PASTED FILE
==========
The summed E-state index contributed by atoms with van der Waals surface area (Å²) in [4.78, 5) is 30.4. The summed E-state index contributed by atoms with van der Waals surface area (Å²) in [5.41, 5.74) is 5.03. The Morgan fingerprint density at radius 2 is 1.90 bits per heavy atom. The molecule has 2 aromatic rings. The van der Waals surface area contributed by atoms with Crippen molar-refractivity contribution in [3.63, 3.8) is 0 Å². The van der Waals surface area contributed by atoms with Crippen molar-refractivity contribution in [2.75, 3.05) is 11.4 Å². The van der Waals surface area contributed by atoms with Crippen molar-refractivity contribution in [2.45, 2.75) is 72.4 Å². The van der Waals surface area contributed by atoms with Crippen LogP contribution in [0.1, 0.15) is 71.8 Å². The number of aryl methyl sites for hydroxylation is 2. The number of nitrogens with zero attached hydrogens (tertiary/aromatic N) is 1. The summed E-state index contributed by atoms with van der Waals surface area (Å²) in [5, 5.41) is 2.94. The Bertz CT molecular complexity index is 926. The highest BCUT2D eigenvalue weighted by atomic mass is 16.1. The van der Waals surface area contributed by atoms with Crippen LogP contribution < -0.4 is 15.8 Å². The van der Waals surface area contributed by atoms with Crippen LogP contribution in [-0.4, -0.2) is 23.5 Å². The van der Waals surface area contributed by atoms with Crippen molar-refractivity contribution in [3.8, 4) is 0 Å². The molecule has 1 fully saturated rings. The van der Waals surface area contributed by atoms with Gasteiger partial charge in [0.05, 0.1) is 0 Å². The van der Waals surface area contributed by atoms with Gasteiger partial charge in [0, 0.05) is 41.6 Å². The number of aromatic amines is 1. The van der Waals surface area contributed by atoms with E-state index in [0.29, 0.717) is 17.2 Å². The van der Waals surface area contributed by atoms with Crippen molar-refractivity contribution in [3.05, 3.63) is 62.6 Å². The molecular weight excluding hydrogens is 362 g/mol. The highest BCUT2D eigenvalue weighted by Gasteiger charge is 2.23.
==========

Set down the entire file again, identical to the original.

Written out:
The summed E-state index contributed by atoms with van der Waals surface area (Å²) in [4.78, 5) is 30.4. The summed E-state index contributed by atoms with van der Waals surface area (Å²) in [5.41, 5.74) is 5.03. The Morgan fingerprint density at radius 2 is 1.90 bits per heavy atom. The molecule has 2 aromatic rings. The van der Waals surface area contributed by atoms with Crippen molar-refractivity contribution in [3.63, 3.8) is 0 Å². The van der Waals surface area contributed by atoms with Crippen molar-refractivity contribution in [2.75, 3.05) is 11.4 Å². The van der Waals surface area contributed by atoms with Crippen molar-refractivity contribution in [2.45, 2.75) is 72.4 Å². The van der Waals surface area contributed by atoms with Crippen LogP contribution in [0.1, 0.15) is 71.8 Å². The number of aryl methyl sites for hydroxylation is 2. The number of nitrogens with zero attached hydrogens (tertiary/aromatic N) is 1. The summed E-state index contributed by atoms with van der Waals surface area (Å²) in [5, 5.41) is 2.94. The Bertz CT molecular complexity index is 926. The highest BCUT2D eigenvalue weighted by atomic mass is 16.1. The van der Waals surface area contributed by atoms with Crippen LogP contribution < -0.4 is 15.8 Å². The van der Waals surface area contributed by atoms with Crippen LogP contribution in [-0.4, -0.2) is 23.5 Å². The van der Waals surface area contributed by atoms with Crippen molar-refractivity contribution in [3.8, 4) is 0 Å². The molecule has 1 fully saturated rings. The van der Waals surface area contributed by atoms with Gasteiger partial charge in [0.05, 0.1) is 0 Å². The van der Waals surface area contributed by atoms with Gasteiger partial charge in [0, 0.05) is 41.6 Å². The number of aromatic amines is 1. The van der Waals surface area contributed by atoms with E-state index in [0.29, 0.717) is 17.2 Å². The van der Waals surface area contributed by atoms with Crippen molar-refractivity contribution in [3.05, 3.63) is 62.6 Å². The molecular weight excluding hydrogens is 362 g/mol. The highest BCUT2D eigenvalue weighted by Gasteiger charge is 2.23.